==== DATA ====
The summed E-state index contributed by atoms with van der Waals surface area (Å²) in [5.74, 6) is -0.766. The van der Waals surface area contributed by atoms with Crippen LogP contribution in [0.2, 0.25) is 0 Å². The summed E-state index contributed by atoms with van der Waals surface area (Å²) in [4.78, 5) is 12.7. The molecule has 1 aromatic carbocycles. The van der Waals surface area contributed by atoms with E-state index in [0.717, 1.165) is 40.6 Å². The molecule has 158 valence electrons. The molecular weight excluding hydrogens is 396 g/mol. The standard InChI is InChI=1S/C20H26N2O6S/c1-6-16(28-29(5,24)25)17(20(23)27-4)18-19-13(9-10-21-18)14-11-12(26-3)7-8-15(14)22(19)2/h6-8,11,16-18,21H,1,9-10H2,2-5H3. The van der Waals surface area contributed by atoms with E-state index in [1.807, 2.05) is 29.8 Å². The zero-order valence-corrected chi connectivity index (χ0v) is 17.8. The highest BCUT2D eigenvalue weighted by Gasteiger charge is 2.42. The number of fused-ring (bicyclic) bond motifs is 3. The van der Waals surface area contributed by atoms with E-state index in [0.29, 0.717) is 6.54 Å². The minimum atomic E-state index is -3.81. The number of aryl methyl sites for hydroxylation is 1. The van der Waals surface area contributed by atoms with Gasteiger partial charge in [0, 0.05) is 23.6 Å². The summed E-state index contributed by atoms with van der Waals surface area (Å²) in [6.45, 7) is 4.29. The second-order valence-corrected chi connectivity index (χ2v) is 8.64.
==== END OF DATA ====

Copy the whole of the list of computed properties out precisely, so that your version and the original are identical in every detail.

The summed E-state index contributed by atoms with van der Waals surface area (Å²) in [5.74, 6) is -0.766. The van der Waals surface area contributed by atoms with Crippen LogP contribution in [0.2, 0.25) is 0 Å². The summed E-state index contributed by atoms with van der Waals surface area (Å²) in [4.78, 5) is 12.7. The molecule has 1 aromatic carbocycles. The van der Waals surface area contributed by atoms with E-state index in [0.717, 1.165) is 40.6 Å². The molecule has 158 valence electrons. The molecular weight excluding hydrogens is 396 g/mol. The standard InChI is InChI=1S/C20H26N2O6S/c1-6-16(28-29(5,24)25)17(20(23)27-4)18-19-13(9-10-21-18)14-11-12(26-3)7-8-15(14)22(19)2/h6-8,11,16-18,21H,1,9-10H2,2-5H3. The van der Waals surface area contributed by atoms with E-state index in [1.807, 2.05) is 29.8 Å². The zero-order valence-corrected chi connectivity index (χ0v) is 17.8. The highest BCUT2D eigenvalue weighted by Gasteiger charge is 2.42. The number of fused-ring (bicyclic) bond motifs is 3. The van der Waals surface area contributed by atoms with E-state index in [0.29, 0.717) is 6.54 Å². The minimum atomic E-state index is -3.81. The number of aryl methyl sites for hydroxylation is 1. The van der Waals surface area contributed by atoms with Gasteiger partial charge in [0, 0.05) is 23.6 Å². The summed E-state index contributed by atoms with van der Waals surface area (Å²) in [6.45, 7) is 4.29. The second-order valence-corrected chi connectivity index (χ2v) is 8.64.